Discussion of the past and present operations of the Long Island Rail Road.

Moderator: Liquidcamphor

  by Tommy Meehan
The dwindling ridership in the 1950s is in keeping with what happened with all the suburban passenger railroads, plus the subways and buses. They really got hammered during off-peak and weekends. If you go back and read the history, the War was over, the economy was booming and everyone had a new car. That was the story in the 1950s, people wanted to pile everyone into the car on weekends and go drive!

Long Island especially went car-crazy. Anyone remember the comedian Allan King? He used to have a whole routine about all the driving and drivers.

Then the LIRR had a couple of bad wrecks in 1950 and that must've hurt. Governor Thomas Dewey empaneled a NYS Commission to investigate the railroad -- that led to the Pennsylvania RR allowing the road to resume independent operation -- so there was an avalanche of bad publicity.

The MTA-LIRR have really done a great job in reversing this trend I think. The ridership was steadily increasing until the current recession hit and I'm sure will recover once the economy starts to grow again (which it seems to have begun to do).

I'd be willing to bet that once service to GCT starts in 2016 the railroad will gain many many new riders. If the Midtown Direct-Secaucus Transfer service is any indicator, I'd bet there will be a big big increase in offpeak and weekend ridership too.
  by keyboardkat
Well, Tommy, you've left out the 12-year redevelopment plan under state law, 1954-1966, which brought about tremendous improvements in equipment and service. Under this plan, for twelve years the railroad paid no taxes; localities assumed the costs of maintaining stations, and there were to be no profits: Any surplus funds were required to be ploughed back into the railroad for improvements. Under the state car program, 222 new air-conditioned cars were bought (the P-72 and MP-72 fleet), later supplemented by the 30 air-conditioned American Flyer cars bought from the B&M; older cars were refurbished with improved lighting, seating and ventilation; maintenance was much improved as well. This resulted in the railroad achieving the best on-time record of any NY-area commuter road for several years running, and this was achieved with older cars and locomotives. There was some real pride in the railroad in those glory days. The Cannonball ran with an FM C-Liner on the point, an open platform observation on the rear, and a number of surpluss PRR heavyweight parlors, and new P-72 coaches in between.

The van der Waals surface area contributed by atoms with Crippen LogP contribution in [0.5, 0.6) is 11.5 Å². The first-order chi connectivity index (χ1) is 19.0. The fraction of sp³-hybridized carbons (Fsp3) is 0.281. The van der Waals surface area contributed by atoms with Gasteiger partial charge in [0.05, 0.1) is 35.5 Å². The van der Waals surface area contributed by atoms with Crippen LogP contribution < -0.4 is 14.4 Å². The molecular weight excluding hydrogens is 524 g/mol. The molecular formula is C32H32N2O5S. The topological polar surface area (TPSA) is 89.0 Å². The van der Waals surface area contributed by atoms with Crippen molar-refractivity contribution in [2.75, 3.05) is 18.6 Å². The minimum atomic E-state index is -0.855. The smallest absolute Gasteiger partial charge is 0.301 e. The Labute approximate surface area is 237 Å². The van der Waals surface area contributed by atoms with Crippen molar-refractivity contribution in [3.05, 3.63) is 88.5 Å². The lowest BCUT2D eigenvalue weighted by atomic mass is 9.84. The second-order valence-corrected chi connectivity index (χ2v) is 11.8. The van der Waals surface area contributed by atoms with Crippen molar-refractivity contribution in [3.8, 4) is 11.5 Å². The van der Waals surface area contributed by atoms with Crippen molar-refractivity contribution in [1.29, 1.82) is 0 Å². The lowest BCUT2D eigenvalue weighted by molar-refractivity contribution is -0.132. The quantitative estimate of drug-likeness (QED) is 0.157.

As 1966 and the end of the plan approached, it became clear that the railroad could never be completely self-sustaining and thus could not return to private operation. This resulted in the creating of the MTA, then called the Metropolitan Commuter Transportation Authority. Upon the state takeover, service deteriorated for a while as the new M-1 cars, bought without sufficient prototype testing, began laying down on the job.
  by Tommy Meehan
keyboardkat wrote:Tommy, you've left out the 12-year redevelopment plan under state law, 1954-1966, which brought about tremendous improvements in equipment and service.
I didn't leave it out keyboard, I was responding to Tim's finding that, at least according to Moody's Manual for Investors, ridership fell by close to 30% during the Fabulous Fifties.
timz wrote:1962 Moody's says 69.1 million in 1961-- that's the newest I have at home. You'd think the enormous increase in population would more than balance out the parkways and LIE, but apparently not.
I guess Tim could've added, you would think the 12-year redevelopment plan would also have balanced out the ridership drain but it apparently didn't. It helped LIRR hold onto riders, I'm sure, but sadly the overall decline continued.

That's why I didn't mention it. :)
  by timz
118.9 million in 1929, 118.2 in 1930. Less in 1924 and 1926.
  by M&Eman
Resurrecting an old thread here. Peak LIRR ridership was in the 1920s before the IND Queens Boulevard Line opened. Service within Queens was at essentially rapid-transit like levels and the riders that would soon switch to the subway were still using LIRR trains.
  by ekm
Can anyone tell me where to find the old ridership records for the LIRR for the 20s, 30s, 40s documented?
  by Kelly&Kelly
I have them. What specifically do you need and for what purpose?
  by nyandw
Kelly&Kelly wrote:I have them. What specifically do you need and for what purpose?
I would put them in a table with perhaps a bar/line graph to go with it for the website. Let me know. Thank you.